when we now want to change a zygote - and we skip the topic “PGD” because you want to discuss the different case of actively changing a single zygote:

-we could do that almost without violating negative liberty when we apply the model described above. if we have the capabilities to cure diseases on the genetic level and to heal disabilities we could justify our interference with the statement, that medical doctors have a duty to help and to heal in the best way they are capable of even if they are confronted with unconscious persons who could not express their wishes. so it is not justifiable to withhold this kind of help from a zygote. to me, this is a good position to justify and to demand a form of eugenics. although disability activists could argue, that a zygote of a deaf or a blind child could be “left to be without interference” i see a good chance that this conflict could be solved.

but this is the limit of my wisdom. with all other forms of interferences the ethical problems become very complex with much consequences that are anything else but simple.
for example if we try to solve problem 1. a):

  • if human life should not begin with a zygote, then what could be the beginning?
    sentience ( is a zygote not setient? do we have proof?), consciousness, qualia, cognitive abilities, own wishes/will, abilities to express a will, a form of language, the ability to live outside a uterus ( natural or artificial), etc…

or problem 1. c):

  • what belongs to my body?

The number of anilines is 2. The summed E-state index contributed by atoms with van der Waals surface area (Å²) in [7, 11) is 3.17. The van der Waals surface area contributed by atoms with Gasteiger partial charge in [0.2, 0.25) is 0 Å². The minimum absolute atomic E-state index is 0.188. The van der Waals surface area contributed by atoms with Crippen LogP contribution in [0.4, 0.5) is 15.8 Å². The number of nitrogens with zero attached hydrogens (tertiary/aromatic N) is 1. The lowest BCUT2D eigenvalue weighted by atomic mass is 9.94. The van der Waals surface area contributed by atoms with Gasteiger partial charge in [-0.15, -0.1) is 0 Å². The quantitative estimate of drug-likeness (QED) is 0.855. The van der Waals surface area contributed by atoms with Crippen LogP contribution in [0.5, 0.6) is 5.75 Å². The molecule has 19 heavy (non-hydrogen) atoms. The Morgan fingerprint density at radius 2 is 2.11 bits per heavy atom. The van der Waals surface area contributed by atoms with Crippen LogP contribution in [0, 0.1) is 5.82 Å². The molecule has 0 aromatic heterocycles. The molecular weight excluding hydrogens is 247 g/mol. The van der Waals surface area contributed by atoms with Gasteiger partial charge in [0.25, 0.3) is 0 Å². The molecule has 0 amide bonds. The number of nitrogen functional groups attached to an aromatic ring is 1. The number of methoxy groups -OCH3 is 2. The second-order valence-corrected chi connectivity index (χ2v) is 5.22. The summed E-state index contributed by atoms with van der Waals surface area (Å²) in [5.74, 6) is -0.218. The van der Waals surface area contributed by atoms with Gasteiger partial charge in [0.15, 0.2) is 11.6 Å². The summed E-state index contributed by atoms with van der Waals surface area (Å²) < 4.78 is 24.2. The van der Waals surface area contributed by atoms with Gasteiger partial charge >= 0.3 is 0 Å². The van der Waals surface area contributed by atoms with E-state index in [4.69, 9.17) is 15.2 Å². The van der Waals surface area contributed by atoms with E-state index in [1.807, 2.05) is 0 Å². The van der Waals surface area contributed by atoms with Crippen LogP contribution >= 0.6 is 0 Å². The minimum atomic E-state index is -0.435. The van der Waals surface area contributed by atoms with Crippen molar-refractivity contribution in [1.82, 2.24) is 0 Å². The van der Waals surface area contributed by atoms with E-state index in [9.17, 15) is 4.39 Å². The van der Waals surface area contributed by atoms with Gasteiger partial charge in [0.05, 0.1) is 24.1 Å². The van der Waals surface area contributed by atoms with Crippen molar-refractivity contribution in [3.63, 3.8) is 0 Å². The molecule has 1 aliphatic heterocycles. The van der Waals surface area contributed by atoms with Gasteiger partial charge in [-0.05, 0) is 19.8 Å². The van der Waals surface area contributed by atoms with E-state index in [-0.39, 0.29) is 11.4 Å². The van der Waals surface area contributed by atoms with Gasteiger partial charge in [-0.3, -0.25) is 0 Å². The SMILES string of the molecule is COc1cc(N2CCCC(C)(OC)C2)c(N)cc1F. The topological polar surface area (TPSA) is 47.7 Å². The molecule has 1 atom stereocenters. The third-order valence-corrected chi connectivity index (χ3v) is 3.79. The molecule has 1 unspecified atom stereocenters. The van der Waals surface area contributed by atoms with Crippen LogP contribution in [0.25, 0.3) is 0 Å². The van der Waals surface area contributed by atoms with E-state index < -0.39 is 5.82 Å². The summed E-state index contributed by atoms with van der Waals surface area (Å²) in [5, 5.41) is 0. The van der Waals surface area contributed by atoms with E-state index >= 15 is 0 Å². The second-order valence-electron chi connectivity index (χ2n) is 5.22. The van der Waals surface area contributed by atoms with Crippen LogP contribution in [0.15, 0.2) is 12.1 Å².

my germ cells, a zygote, a clone, every lineal descendant?

whatever line we will draw, we will be confronted with many new problems:

  • what about comatose people ( they could not express their will, have no ability to live without help)
  • what about cryopreservated people ( no will, no conscience, no sentience, no qualia, no abilities to live without help…nothing but organic material)
  • what about embryos and babies: could we use them as spare parts storage for organs?
  • what about clones? would my clone be “my body” and i could do with her whatever i want? where to draw the line when we allow parents to design their baby, on what ground could we forbid, that people surgically alter and enhance their clone?
  • what if a genetically “baby design” fails? should parents be allowed to surgically alter their babies for compensation?
  • if parents are allowed to genetically enhance their unborn, on what ground could we forbid that they surgically alter their offspring? at what age should a child be allowed to demand his own negative liberty?